5 User Experience Goals to Set for UX Designers
We like to think that when it comes to using technology, our brain is logical. The fact is, if a human is involved, interaction will elicit an emotional response.
User experience, UX for short, is sum total of emotions and perceptions that user experiences with a product, website or software. UX design is all about creating a positive response so the user will stay longer and return often.
Meeting the user’s needs is the bare minimum of what a good product should do. A good product is visually appealing, engaging and simple. Navigating its features should feel effortless.
Many options available to the consumer, and still, there’s little room for inefficiency. Users will move to your competitors in a heartbeat if the experience is less than satisfactory.
Here are five applicable user experience goals to set when designing a digital platform:
1. Keep Texts Short and Sweet
Unclear or over complex texts translates to cognitive overload. Picture opening a website and seeing a large brick of text. Before you even start reading, your brain has already identified this as “too much effort.”
The job of the UX designer is to make users feel that they do not have to work to use your software. Use simple language: short sentences, simple vocabulary and readable structure. If long texts are absolutely necessary, make sure the format is visually digestible, and never underestimate the power of a good font.
Achieving this user experience goal will go a long way to improve usability, especially when it comes to website design.
2. Provide Informative feedback
Imagine you are standing at the counter of your local cafe. You verbalize your coffee order – and get no response. The barista does not make eye contact, or acknowledge your presence in any way. There is no indication whether the order was received, if the barista needs a minute to catch up on previous orders or just didn’t hear you. You feel a surge of frustration.
The same is true for technology. Loading time is not ideal, but if you show your users progress, it might not be a deal breaker. Leave them to wonder if their request has even been submitted and they probably won’t wait around to find out.
There are many ways to illustrate feedback, but visual cues that do not interrupt the user’s flow are best. Buttons that are highlighted upon click, progress bars, animations and even sounds are valid options.
The second part of good feedback is guidance. Once an action is completed successfully, users should be offered the next step.
3. Keep your UX Consist Across the Platform
Maintaining consistency allows users to become familiar with your service. Familiarity, in turn, fosters loyalty. Create a sense of predictability in your system. If the menu is on the top left, it should stay on the top left regardless of your location in the system. This applies to processes, buttons, etc.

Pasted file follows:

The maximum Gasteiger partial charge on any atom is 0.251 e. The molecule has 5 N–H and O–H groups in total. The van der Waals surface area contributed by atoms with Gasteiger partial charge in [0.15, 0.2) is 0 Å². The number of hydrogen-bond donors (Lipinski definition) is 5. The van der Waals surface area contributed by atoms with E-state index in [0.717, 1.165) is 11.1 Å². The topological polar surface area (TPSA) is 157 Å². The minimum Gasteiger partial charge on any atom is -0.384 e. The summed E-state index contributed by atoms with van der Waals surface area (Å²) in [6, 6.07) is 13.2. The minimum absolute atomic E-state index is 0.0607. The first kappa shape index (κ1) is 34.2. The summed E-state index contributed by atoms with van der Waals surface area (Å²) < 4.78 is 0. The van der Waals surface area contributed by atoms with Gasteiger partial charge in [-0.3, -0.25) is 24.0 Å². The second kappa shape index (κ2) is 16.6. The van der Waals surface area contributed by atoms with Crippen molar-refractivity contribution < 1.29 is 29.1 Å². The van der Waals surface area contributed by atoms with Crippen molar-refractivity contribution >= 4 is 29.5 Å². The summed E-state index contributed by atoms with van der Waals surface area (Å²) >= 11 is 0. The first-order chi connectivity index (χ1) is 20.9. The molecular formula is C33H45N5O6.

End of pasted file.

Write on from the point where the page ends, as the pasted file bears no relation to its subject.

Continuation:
Users like to rely on the sense that they know what to expect. It makes them feel comfortable with navigating around the website. Neglecting this can very likely result in a loss of customer loyalty.
By being consistent, you will ensure all the money put into the system generates into measurable value for your business.
4. Create a Product that is Enjoyable
It is crucial that the user enjoys using your service. Checking off user experience goals is meaningless if this one isn’t on the list!
Don’t be afraid to make your designs fun as well as functional. You can use engaging graphics, gamification or animations to keep things interesting and attractive.
Great user experience ensures that users will come back again and again. Even if they are using business tools – people want to have fun. For example, Asana’s project management system has a feature you can set where pressing the “tab” button and “b” button makes tabby cats appear on your screen.
As long as these whimsical details don’t get in your user’s way — the more the merrier.
5. Test Everything with Real Users
These user experience goals are great – but you won’t know what works for certain until you put your product in front of a user. No product should go to market without extensive user testing at every point in the design process. That would be like selling a recipe book of dishes no one has ever tried.
Set objectives for your user testing and craft specific questions. “What do you think of this app,” is not a good example. Instead, give users tasks and ask narrow questions based on each task. They should be very specific, and avoid yes-no answers.
You’re a UX pro!
These five user experience goals will help you enhance your user experience. Users appreciate ease, efficiency and aesthetic appeal, so incorporate these factors into your product will make for a great user experience.